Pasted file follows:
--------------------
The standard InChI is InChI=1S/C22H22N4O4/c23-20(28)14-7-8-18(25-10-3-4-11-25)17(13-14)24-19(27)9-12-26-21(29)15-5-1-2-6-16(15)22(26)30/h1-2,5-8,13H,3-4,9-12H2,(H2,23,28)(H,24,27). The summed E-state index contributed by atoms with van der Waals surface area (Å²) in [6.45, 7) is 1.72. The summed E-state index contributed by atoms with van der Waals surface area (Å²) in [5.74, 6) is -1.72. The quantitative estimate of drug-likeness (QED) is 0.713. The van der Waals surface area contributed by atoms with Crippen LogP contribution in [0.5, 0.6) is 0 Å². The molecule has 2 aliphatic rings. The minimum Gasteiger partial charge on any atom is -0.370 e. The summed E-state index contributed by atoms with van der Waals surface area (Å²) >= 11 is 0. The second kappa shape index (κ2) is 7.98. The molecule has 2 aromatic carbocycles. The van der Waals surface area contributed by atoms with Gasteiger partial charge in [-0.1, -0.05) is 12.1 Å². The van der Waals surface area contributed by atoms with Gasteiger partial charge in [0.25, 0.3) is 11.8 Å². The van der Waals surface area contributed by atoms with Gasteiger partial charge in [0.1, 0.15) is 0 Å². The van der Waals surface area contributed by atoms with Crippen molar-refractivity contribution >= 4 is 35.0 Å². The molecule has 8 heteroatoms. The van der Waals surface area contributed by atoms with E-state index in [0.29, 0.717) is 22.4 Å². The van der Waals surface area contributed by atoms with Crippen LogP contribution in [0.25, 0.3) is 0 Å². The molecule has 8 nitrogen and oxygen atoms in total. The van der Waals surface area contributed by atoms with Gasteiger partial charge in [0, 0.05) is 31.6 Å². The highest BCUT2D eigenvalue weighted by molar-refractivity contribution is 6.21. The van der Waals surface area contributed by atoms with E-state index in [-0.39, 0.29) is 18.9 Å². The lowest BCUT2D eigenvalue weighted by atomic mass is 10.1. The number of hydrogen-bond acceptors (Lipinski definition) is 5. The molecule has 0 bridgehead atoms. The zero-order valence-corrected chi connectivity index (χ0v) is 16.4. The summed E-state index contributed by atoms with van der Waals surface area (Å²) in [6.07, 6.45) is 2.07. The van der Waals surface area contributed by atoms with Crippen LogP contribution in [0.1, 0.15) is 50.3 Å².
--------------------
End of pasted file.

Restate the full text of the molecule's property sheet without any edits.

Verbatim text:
The standard InChI is InChI=1S/C22H22N4O4/c23-20(28)14-7-8-18(25-10-3-4-11-25)17(13-14)24-19(27)9-12-26-21(29)15-5-1-2-6-16(15)22(26)30/h1-2,5-8,13H,3-4,9-12H2,(H2,23,28)(H,24,27). The summed E-state index contributed by atoms with van der Waals surface area (Å²) in [6.45, 7) is 1.72. The summed E-state index contributed by atoms with van der Waals surface area (Å²) in [5.74, 6) is -1.72. The quantitative estimate of drug-likeness (QED) is 0.713. The van der Waals surface area contributed by atoms with Crippen LogP contribution in [0.5, 0.6) is 0 Å². The molecule has 2 aliphatic rings. The minimum Gasteiger partial charge on any atom is -0.370 e. The summed E-state index contributed by atoms with van der Waals surface area (Å²) >= 11 is 0. The second kappa shape index (κ2) is 7.98. The molecule has 2 aromatic carbocycles. The van der Waals surface area contributed by atoms with Gasteiger partial charge in [-0.1, -0.05) is 12.1 Å². The van der Waals surface area contributed by atoms with Gasteiger partial charge in [0.25, 0.3) is 11.8 Å². The van der Waals surface area contributed by atoms with Gasteiger partial charge in [0.1, 0.15) is 0 Å². The van der Waals surface area contributed by atoms with Crippen molar-refractivity contribution >= 4 is 35.0 Å². The molecule has 8 heteroatoms. The van der Waals surface area contributed by atoms with E-state index in [0.29, 0.717) is 22.4 Å². The van der Waals surface area contributed by atoms with Crippen LogP contribution in [0.25, 0.3) is 0 Å². The molecule has 8 nitrogen and oxygen atoms in total. The van der Waals surface area contributed by atoms with Gasteiger partial charge in [0, 0.05) is 31.6 Å². The highest BCUT2D eigenvalue weighted by molar-refractivity contribution is 6.21. The van der Waals surface area contributed by atoms with E-state index in [-0.39, 0.29) is 18.9 Å². The lowest BCUT2D eigenvalue weighted by atomic mass is 10.1. The number of hydrogen-bond acceptors (Lipinski definition) is 5. The molecule has 0 bridgehead atoms. The zero-order valence-corrected chi connectivity index (χ0v) is 16.4. The summed E-state index contributed by atoms with van der Waals surface area (Å²) in [6.07, 6.45) is 2.07. The van der Waals surface area contributed by atoms with Crippen LogP contribution in [0.1, 0.15) is 50.3 Å².